Wichita County Commissioners Move Forward With Jail Shower Renovations

Wichita County Commissioners Move Forward With Jail Shower Renovations

     Wichita  County Commissioners awarded a bid Monday for shower renovations at the Sprague Annex Jail. The bid was awarded to NRB Construction for $184,792.

Currently, 16 showers in the jail annex do not have shower pans. So water is seeping through the concrete, puddling up hallways and weakening the structure. The renovations would add shower pans to help eliminate the flooding of water.

“It’s just basically putting a band-aid on a major gunshot wound,” said Wichita County Sheriff David Duke. “It may work temporarily, but overall it’s not going to be a solution.”

The project bid was estimated to take 150 days, but county commissioners said they’ve arranged it to, instead, take just six weeks. While commissioners hope the fewer workdays will result in a cheaper end cost, the bid does not include the amount it will cost the county to relocate the inmates during the renovations.

The hope is to have a number of repairs completed in time for the jail inspection in May, according to Duke. However, a major problem area will not be fixed in time.

The roof is the source of major leaks throughout the jail annex. Inmate paperwork is waterlogged, and inmates have been forced to relocate in some areas because of the damage to the roof.

“So when it does leak, if it comes into the inmate housing area you have to shut the inmate housing area down and move those out,” said Sheriff Duke.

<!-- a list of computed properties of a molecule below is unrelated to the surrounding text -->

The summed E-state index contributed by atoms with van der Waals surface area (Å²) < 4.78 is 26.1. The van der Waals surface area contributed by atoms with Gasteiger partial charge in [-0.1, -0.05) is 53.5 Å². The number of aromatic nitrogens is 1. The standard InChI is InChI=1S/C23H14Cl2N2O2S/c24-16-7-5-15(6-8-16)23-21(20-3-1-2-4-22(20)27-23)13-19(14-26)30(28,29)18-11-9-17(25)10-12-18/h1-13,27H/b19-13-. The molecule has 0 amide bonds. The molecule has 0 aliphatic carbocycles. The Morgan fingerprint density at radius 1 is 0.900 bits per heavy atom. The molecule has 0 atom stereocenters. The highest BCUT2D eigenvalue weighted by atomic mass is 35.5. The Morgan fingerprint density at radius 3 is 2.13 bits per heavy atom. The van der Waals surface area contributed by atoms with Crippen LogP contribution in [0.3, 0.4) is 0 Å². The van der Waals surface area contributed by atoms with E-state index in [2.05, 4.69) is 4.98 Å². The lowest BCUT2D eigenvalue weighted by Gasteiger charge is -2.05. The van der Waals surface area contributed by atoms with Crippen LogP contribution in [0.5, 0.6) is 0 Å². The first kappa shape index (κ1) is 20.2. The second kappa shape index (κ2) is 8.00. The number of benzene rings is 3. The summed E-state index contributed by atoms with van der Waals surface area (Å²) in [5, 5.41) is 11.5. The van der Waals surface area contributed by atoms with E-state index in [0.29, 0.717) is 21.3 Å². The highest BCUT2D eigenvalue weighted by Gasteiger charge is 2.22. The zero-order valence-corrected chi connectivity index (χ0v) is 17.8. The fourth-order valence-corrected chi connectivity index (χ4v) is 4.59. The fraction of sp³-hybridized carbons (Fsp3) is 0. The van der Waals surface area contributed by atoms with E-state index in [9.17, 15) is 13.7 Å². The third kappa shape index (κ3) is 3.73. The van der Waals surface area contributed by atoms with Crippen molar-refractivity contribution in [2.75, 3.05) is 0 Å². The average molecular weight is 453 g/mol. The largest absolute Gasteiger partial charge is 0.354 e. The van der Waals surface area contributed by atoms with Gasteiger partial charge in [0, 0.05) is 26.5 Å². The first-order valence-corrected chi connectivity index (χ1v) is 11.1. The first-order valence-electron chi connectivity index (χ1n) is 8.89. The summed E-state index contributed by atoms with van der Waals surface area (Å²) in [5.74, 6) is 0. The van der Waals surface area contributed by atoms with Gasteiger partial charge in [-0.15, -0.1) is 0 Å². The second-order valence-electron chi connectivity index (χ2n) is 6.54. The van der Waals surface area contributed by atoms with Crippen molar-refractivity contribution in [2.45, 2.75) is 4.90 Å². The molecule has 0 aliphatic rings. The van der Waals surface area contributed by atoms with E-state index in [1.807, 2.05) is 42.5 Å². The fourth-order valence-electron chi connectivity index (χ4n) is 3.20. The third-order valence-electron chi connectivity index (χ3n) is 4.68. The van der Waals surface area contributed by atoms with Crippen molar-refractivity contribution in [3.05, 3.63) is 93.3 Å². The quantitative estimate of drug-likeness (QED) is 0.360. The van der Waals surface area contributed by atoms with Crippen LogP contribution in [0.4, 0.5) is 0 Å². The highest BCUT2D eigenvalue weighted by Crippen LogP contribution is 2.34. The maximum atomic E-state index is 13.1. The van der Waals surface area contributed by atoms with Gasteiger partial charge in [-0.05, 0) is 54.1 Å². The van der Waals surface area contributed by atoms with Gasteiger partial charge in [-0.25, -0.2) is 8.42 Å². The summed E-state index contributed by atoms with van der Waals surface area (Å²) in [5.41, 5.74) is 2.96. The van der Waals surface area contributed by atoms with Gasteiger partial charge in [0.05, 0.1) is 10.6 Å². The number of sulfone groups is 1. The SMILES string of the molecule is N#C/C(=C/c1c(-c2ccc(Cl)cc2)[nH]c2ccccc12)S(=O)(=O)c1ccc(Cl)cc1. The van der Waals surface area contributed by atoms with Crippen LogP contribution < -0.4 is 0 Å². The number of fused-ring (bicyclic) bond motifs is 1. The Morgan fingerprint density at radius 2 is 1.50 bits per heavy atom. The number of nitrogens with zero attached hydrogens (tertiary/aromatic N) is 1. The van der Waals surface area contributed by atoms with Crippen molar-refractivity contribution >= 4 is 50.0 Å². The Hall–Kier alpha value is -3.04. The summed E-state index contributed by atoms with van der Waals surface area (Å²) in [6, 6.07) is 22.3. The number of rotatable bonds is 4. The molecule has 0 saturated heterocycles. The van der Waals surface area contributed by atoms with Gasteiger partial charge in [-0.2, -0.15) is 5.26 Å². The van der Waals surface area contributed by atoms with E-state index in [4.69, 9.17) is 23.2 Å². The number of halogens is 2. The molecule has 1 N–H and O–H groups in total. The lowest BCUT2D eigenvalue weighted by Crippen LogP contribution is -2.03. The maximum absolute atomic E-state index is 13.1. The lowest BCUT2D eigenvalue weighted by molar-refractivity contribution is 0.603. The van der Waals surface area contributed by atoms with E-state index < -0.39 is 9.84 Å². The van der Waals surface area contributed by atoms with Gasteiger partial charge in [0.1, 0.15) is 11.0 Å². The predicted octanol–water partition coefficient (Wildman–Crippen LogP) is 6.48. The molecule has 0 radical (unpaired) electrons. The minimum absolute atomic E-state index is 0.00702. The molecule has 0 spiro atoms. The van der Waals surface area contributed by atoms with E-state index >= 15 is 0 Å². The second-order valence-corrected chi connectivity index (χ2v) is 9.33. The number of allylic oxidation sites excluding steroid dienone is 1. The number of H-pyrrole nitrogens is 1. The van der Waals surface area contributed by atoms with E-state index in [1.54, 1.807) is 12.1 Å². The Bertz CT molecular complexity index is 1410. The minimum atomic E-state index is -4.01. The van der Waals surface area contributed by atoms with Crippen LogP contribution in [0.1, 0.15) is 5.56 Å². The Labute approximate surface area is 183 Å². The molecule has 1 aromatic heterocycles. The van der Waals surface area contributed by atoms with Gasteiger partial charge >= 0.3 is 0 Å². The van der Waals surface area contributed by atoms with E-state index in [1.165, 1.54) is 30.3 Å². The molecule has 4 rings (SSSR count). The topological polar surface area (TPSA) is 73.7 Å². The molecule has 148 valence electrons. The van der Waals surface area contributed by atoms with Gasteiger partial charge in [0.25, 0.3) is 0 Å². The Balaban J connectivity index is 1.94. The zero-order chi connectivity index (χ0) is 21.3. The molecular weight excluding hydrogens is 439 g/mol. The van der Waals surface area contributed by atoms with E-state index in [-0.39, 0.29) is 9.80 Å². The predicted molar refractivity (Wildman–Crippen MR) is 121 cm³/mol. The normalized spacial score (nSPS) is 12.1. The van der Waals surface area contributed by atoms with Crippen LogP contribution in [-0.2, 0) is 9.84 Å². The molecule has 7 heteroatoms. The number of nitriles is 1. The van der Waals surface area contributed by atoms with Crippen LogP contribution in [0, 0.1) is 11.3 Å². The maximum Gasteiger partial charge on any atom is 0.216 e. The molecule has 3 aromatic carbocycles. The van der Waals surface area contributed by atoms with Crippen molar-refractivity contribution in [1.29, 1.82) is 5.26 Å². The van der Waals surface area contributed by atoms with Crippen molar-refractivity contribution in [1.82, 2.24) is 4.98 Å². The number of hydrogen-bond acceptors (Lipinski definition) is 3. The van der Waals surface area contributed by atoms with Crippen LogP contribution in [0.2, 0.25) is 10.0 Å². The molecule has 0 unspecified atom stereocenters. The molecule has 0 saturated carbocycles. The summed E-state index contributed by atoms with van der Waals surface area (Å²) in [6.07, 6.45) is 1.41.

County commissioners have made efforts to patch up some problem areas on the roof, but officials at the jail say every time a rainstorm comes, new leaks are discovered.

However, although the roof will not be completely replaced by the time of the inspection, Commissioner Lee Harvey said he is optimistic that the jail commission will commend the Wichita County Commissioners on all the work and repairs they’ve been doing this year.

Sheriff Duke said another failing grade could result in serious consequences.

“It’s up to the jail commission, what happens if they come in and we still got bad roof leaks and nothings been done,” said Sheriff Duke. “Then it’s going to be the wrath of the jail commission of the state of Texas that’s going to take care of it pretty quick, that’s going to affect the taxpayers of this county.”

In a situation where the jail would be shut down, it would cost about a half a million dollars every month, according to Sheriff Duke.

He goes on to say that the ultimate goal is for the county to build a completely new jail, but no word on how long that could take.

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